Sex related difference in cardiac output during neonatal tra
This is the first study to demonstrate a sex-related difference in cardiac output in healthy term neonates during the immediate transition after birth. Male neonates had a higher cardiac output compared to female neonates 15 minutes after birth. This observation contributes that cardio-circulation has sex-related differences already immediately after birth in healthy term neonates. Further investigations of our group focus on preterm neonates and neonates in need of medical support and resuscitation, where these differences might affect necessary clinical interventions.

The immediate transition from fetus to neonate includes substantial changes especially concerning the cardiovascular system. As sex related differences have been shown in cardiovascular medicine, this topic warrants further investigation in neonatology. The aim of this present study was to measure cardiac output and cerebral oxygenation (cTOI) non-invasively in term neonates and to investigate potential sex related differences between female and male neonates after birth.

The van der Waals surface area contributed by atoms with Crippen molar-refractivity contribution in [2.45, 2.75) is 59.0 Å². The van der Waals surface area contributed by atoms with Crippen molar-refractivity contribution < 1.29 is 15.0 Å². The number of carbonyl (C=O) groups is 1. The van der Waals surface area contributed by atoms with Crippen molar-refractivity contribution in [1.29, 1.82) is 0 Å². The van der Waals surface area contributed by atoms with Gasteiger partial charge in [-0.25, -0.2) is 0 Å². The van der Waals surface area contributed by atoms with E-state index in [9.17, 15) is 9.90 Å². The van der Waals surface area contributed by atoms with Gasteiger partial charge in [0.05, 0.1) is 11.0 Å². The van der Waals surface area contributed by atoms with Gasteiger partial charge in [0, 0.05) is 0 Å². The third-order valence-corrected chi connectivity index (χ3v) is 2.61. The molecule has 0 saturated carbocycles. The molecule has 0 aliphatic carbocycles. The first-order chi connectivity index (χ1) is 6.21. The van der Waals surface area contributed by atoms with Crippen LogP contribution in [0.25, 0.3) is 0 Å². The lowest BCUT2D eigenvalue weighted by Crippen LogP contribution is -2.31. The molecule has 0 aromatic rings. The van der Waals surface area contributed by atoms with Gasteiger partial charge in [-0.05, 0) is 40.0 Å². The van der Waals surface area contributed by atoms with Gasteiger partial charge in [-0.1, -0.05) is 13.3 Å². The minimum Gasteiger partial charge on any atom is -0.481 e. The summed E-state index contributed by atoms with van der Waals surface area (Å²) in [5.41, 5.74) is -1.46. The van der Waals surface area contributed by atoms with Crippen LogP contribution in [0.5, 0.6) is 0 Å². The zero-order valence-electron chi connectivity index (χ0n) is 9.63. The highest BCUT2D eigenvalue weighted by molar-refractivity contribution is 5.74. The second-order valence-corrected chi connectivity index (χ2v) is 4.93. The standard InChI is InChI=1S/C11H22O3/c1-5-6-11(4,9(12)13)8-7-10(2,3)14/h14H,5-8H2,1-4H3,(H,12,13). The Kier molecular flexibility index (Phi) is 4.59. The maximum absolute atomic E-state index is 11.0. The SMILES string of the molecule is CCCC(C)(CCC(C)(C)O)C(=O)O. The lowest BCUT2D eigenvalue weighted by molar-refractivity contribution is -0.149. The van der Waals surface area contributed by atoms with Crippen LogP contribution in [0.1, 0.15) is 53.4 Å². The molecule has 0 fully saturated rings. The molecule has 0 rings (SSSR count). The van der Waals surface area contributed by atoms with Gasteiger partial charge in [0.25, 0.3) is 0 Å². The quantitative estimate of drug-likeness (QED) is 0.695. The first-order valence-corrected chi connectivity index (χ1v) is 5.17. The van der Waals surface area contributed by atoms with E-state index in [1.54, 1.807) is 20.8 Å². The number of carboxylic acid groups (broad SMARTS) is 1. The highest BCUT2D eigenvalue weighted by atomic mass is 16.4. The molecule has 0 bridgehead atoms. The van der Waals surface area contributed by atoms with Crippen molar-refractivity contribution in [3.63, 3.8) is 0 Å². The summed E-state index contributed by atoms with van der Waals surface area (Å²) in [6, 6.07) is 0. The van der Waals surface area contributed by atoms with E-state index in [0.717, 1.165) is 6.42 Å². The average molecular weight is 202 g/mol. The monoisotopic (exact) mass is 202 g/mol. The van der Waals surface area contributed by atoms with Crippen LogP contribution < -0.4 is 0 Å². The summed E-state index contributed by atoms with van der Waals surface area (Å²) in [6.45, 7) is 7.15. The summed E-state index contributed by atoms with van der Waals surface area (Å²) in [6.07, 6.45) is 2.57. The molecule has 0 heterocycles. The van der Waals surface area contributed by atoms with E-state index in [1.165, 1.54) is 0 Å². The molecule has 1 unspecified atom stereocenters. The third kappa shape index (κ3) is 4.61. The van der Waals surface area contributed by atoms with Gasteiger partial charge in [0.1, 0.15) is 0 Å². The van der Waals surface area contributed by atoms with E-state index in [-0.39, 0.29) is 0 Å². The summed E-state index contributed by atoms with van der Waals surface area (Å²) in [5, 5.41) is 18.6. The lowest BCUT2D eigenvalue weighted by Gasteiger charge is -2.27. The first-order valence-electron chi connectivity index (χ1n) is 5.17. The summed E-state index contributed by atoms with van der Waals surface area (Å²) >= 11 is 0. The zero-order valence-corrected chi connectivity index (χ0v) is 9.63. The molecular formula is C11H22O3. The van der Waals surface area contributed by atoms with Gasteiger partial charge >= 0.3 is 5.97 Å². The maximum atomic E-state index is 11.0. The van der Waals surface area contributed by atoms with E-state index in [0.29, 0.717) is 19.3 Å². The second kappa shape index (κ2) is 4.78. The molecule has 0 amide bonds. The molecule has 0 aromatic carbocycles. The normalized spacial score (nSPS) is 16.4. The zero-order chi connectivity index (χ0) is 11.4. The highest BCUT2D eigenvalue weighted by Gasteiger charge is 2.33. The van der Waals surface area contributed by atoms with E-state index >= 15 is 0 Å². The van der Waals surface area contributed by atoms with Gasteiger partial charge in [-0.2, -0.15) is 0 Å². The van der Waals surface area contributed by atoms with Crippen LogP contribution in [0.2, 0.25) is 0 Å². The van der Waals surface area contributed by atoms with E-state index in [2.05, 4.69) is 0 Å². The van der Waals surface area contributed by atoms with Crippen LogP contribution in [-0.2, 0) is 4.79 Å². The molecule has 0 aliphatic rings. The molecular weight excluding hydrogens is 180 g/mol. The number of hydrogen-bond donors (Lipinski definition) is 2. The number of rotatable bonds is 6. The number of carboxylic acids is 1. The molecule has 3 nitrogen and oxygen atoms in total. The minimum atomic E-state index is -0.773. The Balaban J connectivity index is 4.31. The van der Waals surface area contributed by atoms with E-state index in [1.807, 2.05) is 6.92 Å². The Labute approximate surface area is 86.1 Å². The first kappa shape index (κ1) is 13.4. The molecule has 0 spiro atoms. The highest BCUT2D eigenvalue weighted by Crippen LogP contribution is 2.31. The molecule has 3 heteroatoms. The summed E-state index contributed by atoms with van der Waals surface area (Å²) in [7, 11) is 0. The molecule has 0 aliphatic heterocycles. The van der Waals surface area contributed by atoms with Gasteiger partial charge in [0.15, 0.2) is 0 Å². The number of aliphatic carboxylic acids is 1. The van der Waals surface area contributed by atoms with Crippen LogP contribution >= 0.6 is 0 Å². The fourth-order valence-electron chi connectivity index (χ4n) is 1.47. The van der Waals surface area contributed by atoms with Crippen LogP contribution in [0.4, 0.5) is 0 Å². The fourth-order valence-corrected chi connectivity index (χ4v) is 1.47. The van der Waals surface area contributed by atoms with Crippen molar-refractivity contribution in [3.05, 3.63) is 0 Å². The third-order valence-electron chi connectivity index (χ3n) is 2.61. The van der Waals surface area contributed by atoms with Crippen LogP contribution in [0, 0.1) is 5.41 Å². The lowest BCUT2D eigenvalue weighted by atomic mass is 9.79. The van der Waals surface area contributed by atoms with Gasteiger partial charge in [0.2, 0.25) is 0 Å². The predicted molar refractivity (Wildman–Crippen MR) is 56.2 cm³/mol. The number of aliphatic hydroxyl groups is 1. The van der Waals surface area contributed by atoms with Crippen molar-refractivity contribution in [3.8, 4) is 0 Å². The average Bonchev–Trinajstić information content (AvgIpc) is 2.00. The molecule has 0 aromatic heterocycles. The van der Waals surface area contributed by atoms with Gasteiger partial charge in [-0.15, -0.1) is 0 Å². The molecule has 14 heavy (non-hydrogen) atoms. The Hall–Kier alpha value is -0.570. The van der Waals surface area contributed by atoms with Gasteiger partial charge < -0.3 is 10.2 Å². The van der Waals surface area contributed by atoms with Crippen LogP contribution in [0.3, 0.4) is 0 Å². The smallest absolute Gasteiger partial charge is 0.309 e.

This is a mono-centric prospective observational study. For CO measurements, the electrical velocimetry method was used. 99 term neonates were enrolled. In our study population, we could identify 54 female and 45 male neonates. Males had higher cardiac output compared to females throughout the observational period, with a significant difference in minute 15 after birth. cTOI, SpO2, and HR did not differ between male and female neonates.